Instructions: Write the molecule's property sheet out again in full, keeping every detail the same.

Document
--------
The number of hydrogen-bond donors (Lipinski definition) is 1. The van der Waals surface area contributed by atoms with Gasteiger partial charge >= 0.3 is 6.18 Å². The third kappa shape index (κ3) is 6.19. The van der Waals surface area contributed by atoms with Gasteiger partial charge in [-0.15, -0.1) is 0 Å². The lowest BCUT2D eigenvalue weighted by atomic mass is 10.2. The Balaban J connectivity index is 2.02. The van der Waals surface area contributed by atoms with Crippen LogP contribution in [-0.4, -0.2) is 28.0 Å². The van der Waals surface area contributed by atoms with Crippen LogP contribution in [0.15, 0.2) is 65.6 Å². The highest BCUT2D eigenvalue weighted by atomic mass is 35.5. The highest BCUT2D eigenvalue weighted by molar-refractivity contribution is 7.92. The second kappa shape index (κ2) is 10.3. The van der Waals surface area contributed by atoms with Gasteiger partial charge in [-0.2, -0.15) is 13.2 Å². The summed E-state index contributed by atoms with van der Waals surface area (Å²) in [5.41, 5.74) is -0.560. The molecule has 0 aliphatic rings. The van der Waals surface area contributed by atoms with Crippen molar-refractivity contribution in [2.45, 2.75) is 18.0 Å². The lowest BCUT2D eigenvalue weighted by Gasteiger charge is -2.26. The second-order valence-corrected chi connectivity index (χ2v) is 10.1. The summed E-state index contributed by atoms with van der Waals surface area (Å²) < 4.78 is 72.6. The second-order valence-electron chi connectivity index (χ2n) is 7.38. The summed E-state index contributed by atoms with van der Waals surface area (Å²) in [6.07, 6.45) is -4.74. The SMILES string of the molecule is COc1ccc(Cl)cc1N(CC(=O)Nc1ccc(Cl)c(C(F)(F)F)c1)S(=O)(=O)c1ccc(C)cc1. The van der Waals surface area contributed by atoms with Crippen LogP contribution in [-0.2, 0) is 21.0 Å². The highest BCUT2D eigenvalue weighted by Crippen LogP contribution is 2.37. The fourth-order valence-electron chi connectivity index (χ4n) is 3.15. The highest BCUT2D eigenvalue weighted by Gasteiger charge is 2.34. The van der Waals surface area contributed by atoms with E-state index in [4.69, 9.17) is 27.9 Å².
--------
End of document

The number of hydrogen-bond donors (Lipinski definition) is 1. The van der Waals surface area contributed by atoms with Gasteiger partial charge >= 0.3 is 6.18 Å². The third kappa shape index (κ3) is 6.19. The van der Waals surface area contributed by atoms with Gasteiger partial charge in [-0.15, -0.1) is 0 Å². The lowest BCUT2D eigenvalue weighted by atomic mass is 10.2. The Balaban J connectivity index is 2.02. The van der Waals surface area contributed by atoms with Crippen LogP contribution in [-0.4, -0.2) is 28.0 Å². The van der Waals surface area contributed by atoms with Crippen LogP contribution in [0.15, 0.2) is 65.6 Å². The highest BCUT2D eigenvalue weighted by atomic mass is 35.5. The highest BCUT2D eigenvalue weighted by molar-refractivity contribution is 7.92. The second kappa shape index (κ2) is 10.3. The van der Waals surface area contributed by atoms with Gasteiger partial charge in [-0.2, -0.15) is 13.2 Å². The summed E-state index contributed by atoms with van der Waals surface area (Å²) in [5.41, 5.74) is -0.560. The molecule has 0 aliphatic rings. The van der Waals surface area contributed by atoms with Crippen molar-refractivity contribution in [2.45, 2.75) is 18.0 Å². The lowest BCUT2D eigenvalue weighted by Gasteiger charge is -2.26. The second-order valence-corrected chi connectivity index (χ2v) is 10.1. The summed E-state index contributed by atoms with van der Waals surface area (Å²) < 4.78 is 72.6. The second-order valence-electron chi connectivity index (χ2n) is 7.38. The summed E-state index contributed by atoms with van der Waals surface area (Å²) in [6.07, 6.45) is -4.74. The SMILES string of the molecule is COc1ccc(Cl)cc1N(CC(=O)Nc1ccc(Cl)c(C(F)(F)F)c1)S(=O)(=O)c1ccc(C)cc1. The van der Waals surface area contributed by atoms with Crippen LogP contribution in [-0.2, 0) is 21.0 Å². The highest BCUT2D eigenvalue weighted by Crippen LogP contribution is 2.37. The fourth-order valence-electron chi connectivity index (χ4n) is 3.15. The highest BCUT2D eigenvalue weighted by Gasteiger charge is 2.34. The van der Waals surface area contributed by atoms with E-state index in [4.69, 9.17) is 27.9 Å².